Popular Choices for PTSD Medication
After experiencing an extreme trauma, some people may develop post traumatic stress disorder (PTSD), which is an ailment characterized by constant flashbacks, nightmares, self isolation, and lack of motivation to participate in everyday life. PTSD is the one of the most mysterious mental conditions because the likelihood of developing symptoms varies from person to person. Everyone reacts to trauma differently, which makes finding the appropriate medications for PTSD difficult. For each patient, a physician will mostly likely recommend some form of weekly therapy sessions, but the type of medications for PTSD paired with therapy will vary depending on specific symptoms.
PTSD Medication Choices: Antidepressants
Selective serotonin reuptake inhibitors (SSRIs), also known as antidepressants, help increase the amount of serotonin in the brain, which has been proven to help a variety of mental disorders, including PTSD. After a patient is diagnosed, SSRIs are often the first choice medication for PTSD. According to Psych Central, these antidepressants help to relieve the anxiety, depression, and panic associated with PTSD. If the patient has additional issues, antidepressants are usually avoided. For instance, it’s common for PTSD victims to also develop bipolar disorder. If this occurs, an antidepressant may actually worsen the bipolar symptoms, so a different type of medication for PTSD must be chosen. Also, some people experience extreme gastrointestinal issues after starting SSRIs, which is another reason to change PTSD medication. The less serious side effects include nausea, anxiety, reduced sexual drive, insomnia, weight gain, and headaches. Physicians will most likely choose Zoloft, Paxil, or Prozac for PTSD medication.
For patients also suffering from bipolar disorder, mood stabilizers are the prefered choice for PTSD medication because they work to even out mood issues across the board instead of just focusing on depression. As stated by the US Department for Veteran Affairs, these medications for PTSD were originally used to treat seizures in epileptic patients, but were found to cause positive changes in overall mood. If a PTSD patient attempts to use SSRIs and experiences little to no results, that person will usually be switched to a mood stabilizer, especially if the main symptoms consist of bouts of anger and anxiety. Popular choices for this PTSD medication include Tegretol, Depakote, Lamictal, and Topimax. Potential side effects include constipation, diarrhea, dizziness, drowsiness, fatigue, and headaches.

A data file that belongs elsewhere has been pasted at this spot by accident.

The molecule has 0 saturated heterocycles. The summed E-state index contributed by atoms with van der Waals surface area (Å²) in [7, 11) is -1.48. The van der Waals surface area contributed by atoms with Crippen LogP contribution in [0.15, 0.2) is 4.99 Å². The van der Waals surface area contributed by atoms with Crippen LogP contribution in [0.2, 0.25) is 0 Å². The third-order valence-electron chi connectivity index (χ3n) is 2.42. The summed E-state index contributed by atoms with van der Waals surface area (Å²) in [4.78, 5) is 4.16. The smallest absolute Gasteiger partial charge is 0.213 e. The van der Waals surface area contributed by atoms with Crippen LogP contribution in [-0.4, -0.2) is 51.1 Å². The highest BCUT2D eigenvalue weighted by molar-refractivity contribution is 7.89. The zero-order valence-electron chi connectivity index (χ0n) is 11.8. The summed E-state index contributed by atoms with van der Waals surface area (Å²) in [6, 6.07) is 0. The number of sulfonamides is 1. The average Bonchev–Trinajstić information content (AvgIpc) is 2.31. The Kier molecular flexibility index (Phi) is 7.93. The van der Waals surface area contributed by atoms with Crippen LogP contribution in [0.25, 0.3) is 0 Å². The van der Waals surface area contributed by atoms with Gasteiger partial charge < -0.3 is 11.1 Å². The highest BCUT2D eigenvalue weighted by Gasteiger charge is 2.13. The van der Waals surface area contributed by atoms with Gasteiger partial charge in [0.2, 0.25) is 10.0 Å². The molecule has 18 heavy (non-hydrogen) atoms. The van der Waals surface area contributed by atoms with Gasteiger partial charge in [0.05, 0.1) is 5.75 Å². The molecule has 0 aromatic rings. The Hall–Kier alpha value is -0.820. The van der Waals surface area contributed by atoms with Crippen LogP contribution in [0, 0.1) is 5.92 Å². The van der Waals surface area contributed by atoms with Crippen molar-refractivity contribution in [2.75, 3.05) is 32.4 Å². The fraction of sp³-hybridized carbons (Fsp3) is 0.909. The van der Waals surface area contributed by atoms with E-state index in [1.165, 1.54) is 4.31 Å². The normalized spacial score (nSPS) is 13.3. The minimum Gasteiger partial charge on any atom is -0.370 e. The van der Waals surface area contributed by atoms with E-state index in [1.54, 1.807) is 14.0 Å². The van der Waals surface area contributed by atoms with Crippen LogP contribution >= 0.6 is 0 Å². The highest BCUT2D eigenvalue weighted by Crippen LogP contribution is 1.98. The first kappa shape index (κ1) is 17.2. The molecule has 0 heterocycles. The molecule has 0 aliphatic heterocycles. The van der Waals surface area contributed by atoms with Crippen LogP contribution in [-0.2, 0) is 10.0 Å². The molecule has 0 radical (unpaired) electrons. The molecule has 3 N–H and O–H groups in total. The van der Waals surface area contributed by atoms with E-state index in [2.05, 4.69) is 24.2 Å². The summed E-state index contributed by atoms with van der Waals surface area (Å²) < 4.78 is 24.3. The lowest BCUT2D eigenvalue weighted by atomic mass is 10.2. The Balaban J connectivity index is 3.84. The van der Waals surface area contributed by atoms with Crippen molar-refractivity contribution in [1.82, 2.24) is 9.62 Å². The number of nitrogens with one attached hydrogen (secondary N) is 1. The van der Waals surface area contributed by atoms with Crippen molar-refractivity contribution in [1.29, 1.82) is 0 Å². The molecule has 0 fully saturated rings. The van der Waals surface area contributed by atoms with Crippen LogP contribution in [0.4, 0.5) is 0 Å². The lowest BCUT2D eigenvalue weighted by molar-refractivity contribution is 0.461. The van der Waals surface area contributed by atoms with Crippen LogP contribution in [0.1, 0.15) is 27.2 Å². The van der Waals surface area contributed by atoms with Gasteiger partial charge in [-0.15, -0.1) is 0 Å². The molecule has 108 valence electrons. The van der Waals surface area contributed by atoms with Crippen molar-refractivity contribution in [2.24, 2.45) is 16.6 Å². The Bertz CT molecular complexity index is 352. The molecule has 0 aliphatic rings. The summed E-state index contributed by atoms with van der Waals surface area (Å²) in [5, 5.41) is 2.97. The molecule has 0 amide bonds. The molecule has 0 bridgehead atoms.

PTSD Medication Choices: Atypical Antipsychotics
Antipsychotics are usually chosen when the mental symptoms of PTSD are much more severe. They are used to treat dissociation, agitation, hypervigilance, and paranoia. According to the National Library of Medicine, there have only been a few studies on the use of antipsychotics as medication for PTSD. They have been found to improve only the mental symptoms of PTSD, but not the physical symptoms that can occasionally present. Because of the lack of research and broad effects, these medications are usually seen as last resort medications for PTSD. Although, when a patient is confronted with severe mental distress, characterized by crippling paranoia, complete disconnection from reality, and constant irritation, medications like Risperdal, Zyprexa, or Seroquel can be tried. Common side effects include blurred vision, dry mouth, drowsiness, muscle spasms, and weight gain.
While PTSD can affect victims with a wide variety of symptoms that vary from person to person, with the right treatment started as soon as possible, there is a great possibility of relief from symptoms. If you think you may be suffering from PTSD, see a physician immediately and explain your symptoms so the appropriate medication for PTSD can be chosen.
If you have been diagnosed with PTSD, you may choose to enroll in a Los Angeles medical study for PTSD. These paid research trials provide participants with free medical care and lab work, as well as the possibility of access to PTSD medication. To learn more about Los Angeles clinical trials for PTSD or other forms of medical issues, contact the Pacific Institute of Medical Research, which is an independent clinical research site specializing in psychiatry since 1982. Visit us online or call us at (310) 208-7144.